C360: Your study found that across all age groups, patients with NVAF had a decreased risk of gastrointestinal bleeding, intracranial hemorrhage, and ischemic stroke in those who initiated apixaban. Was this a result that surprised you, or did you anticipate this?

MB: The results of our study are largely consistent with the results of previous studies4 that examined safety and effectiveness of apixaban compared with warfarin in real-world settings but were restricted to those aged 65 years or older. Therefore, we were not surprised that the findings in our study population were consistent.

C360: What knowledge gaps remain concerning the use of apixaban for stroke prevention?

MB: What remains unknown in this age group is how the benefit harm profile for apixaban compares with other novel oral anticoagulants (NOACs) used in the treatment of NVAF (eg, rivaroxaban and dabigatran). No head-to-head randomized trials have been conducted to determine whether any of the NOACs differ from the others on their effects on stroke and bleeding.

A previous real-world data study4 conducted in the CMS Medicare data source among NOAC initiators for NVAF aged 65 years or older found that dabigatran and apixaban were associated with a more favorable benefit harm profile than rivaroxaban. Specifically, rivaroxaban was associated with an increased risk of intracranial hemorrhage compared with dabigatran and with increased risks of major extracranial bleeding and death compared with dabigatran or apixaban. It is critical to conduct similar studies in younger NOAC users aged younger than 65 years to detect any clinically important differences, which may lead prescribers and patients to prefer one NOAC over the others for treatment of NVAF.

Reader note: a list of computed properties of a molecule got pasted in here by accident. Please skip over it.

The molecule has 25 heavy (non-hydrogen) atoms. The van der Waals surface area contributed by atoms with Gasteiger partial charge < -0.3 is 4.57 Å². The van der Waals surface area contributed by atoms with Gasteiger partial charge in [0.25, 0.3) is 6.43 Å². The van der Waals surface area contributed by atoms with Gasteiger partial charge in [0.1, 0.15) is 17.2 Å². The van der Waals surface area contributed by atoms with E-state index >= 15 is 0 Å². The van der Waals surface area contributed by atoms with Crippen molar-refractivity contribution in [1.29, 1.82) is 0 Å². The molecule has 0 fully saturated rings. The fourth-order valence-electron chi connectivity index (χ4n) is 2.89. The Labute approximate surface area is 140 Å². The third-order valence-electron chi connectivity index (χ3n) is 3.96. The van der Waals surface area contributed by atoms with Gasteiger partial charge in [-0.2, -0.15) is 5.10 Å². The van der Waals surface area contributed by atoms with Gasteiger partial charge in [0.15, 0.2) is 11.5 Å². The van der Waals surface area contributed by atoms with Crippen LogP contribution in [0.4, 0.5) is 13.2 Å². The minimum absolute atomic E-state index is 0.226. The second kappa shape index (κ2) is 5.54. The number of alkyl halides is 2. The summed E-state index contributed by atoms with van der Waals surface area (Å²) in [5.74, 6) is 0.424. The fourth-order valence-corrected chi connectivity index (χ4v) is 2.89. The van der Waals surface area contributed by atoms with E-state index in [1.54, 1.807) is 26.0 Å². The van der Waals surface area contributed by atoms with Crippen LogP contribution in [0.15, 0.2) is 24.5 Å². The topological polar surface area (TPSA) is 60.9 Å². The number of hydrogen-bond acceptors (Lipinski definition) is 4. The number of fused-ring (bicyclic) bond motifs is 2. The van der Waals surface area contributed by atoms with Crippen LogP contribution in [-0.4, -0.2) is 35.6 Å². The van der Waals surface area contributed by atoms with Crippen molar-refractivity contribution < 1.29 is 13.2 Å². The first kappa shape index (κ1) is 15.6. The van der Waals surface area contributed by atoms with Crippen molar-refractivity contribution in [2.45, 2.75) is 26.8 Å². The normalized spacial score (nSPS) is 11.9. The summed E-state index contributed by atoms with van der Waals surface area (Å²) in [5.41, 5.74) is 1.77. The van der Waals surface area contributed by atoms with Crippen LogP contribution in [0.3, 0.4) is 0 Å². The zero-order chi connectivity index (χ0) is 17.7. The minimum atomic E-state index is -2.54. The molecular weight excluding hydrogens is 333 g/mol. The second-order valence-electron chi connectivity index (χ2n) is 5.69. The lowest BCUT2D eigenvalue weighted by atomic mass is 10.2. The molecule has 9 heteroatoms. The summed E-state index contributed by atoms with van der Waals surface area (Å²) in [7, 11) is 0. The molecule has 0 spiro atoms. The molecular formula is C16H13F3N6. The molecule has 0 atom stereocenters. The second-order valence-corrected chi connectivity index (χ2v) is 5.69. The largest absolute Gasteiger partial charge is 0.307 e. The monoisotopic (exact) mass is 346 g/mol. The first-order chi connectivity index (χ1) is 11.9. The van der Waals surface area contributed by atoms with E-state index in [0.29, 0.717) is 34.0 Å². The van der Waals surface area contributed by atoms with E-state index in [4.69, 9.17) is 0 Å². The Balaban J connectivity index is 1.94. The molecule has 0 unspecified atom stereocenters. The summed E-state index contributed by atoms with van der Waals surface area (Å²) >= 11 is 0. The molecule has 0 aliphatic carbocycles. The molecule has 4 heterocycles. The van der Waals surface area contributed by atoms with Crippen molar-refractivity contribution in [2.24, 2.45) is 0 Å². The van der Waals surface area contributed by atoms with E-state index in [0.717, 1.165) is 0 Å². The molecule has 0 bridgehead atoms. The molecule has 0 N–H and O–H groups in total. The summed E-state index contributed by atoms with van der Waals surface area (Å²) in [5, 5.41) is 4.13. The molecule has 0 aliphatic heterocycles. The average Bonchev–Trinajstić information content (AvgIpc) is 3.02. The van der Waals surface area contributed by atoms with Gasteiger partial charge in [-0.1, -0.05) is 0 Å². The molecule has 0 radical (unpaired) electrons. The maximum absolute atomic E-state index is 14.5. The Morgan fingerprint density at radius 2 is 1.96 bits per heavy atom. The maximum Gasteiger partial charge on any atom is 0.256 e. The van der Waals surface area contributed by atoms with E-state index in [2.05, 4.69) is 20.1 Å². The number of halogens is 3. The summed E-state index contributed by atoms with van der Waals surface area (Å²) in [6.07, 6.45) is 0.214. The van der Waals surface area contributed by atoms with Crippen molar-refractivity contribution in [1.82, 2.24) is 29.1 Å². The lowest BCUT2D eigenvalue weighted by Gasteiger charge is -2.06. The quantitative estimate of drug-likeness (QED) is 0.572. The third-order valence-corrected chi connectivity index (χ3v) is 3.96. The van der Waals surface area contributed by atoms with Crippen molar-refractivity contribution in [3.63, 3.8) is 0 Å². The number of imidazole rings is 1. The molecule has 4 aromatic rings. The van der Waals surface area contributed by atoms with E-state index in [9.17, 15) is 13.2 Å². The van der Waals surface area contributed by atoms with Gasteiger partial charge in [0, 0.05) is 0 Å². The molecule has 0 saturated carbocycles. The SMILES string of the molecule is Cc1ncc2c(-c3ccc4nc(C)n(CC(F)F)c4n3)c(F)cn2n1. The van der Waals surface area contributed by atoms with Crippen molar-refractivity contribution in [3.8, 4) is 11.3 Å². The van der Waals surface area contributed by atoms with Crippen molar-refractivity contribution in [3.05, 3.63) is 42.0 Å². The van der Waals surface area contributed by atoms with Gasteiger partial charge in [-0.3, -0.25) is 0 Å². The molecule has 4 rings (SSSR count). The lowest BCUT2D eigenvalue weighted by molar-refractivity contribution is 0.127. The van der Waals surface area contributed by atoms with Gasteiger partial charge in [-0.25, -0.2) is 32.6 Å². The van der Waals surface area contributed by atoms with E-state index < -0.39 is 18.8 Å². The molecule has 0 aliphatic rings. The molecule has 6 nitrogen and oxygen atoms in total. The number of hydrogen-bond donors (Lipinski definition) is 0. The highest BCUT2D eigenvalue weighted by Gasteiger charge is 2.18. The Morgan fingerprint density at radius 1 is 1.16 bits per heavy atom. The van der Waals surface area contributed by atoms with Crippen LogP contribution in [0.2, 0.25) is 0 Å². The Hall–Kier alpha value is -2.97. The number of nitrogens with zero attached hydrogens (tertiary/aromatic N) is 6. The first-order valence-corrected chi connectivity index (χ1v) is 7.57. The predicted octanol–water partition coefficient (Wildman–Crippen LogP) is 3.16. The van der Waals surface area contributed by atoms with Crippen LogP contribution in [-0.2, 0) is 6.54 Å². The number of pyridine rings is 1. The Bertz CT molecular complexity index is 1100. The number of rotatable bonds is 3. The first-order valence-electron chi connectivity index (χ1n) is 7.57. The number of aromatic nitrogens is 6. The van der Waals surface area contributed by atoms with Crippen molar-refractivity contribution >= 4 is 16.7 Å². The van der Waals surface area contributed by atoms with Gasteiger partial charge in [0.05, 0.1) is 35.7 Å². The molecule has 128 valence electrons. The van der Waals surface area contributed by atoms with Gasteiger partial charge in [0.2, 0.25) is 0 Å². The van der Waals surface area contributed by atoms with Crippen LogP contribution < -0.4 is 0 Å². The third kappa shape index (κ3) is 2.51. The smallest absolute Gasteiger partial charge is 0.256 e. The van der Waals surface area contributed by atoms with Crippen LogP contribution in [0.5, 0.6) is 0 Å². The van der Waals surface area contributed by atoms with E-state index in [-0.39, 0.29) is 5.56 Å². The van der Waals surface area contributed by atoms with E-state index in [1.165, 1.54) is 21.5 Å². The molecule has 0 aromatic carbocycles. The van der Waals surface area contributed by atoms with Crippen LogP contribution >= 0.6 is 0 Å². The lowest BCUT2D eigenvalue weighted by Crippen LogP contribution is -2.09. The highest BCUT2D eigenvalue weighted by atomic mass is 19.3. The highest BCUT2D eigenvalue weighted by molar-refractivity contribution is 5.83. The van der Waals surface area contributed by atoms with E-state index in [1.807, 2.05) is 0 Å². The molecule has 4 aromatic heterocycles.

1. Bradley M, Welch EC, Eworuke E, Graham DJ, Zhang R, Huang TY. Risk of stroke and bleeding in atrial fibrillation treated with apixaban compared with warfarin. J Gen Intern Med. 2020;35:3597-3604. doi:/10.1007/s11606-020-06180-8
  2. January CT, Wann LS, Alpert JS, et al. 2014 AHA/ACC/HRS guideline for the management of patients with atrial fibrillation: a report of the American College of Cardiology/American Heart Association Task Force on the practice guidelines and the Heart Rhythm Society. J Am Coll Cardiol. 2014;64(21):e1-e76. doi:/10.1016/j.jacc.2014.03.022
  3. January CT, Wann SL, Calkins H, et al. 2019 AHA/ACC/HRS focused update of the 2014 AHA/ACC/HRS guideline for the management of patients with atrial fibrillation: a report of the American College of Cardiology/American Heart Association Task Force on clinical practice guidelines and the Heart Rhythm Society in collaboration with the Society of Thoracic Surgeons. Circulation. 2019;140:e125-e151.
  4. Graham DJ, Baro E, Zhang R, et al. Comparative stroke, bleeding, and mortality risks in older Medicare patients treated with oral anticoagulants for nonvalvular atrial fibrillation. Am J Med. 2019;132(5):596-604.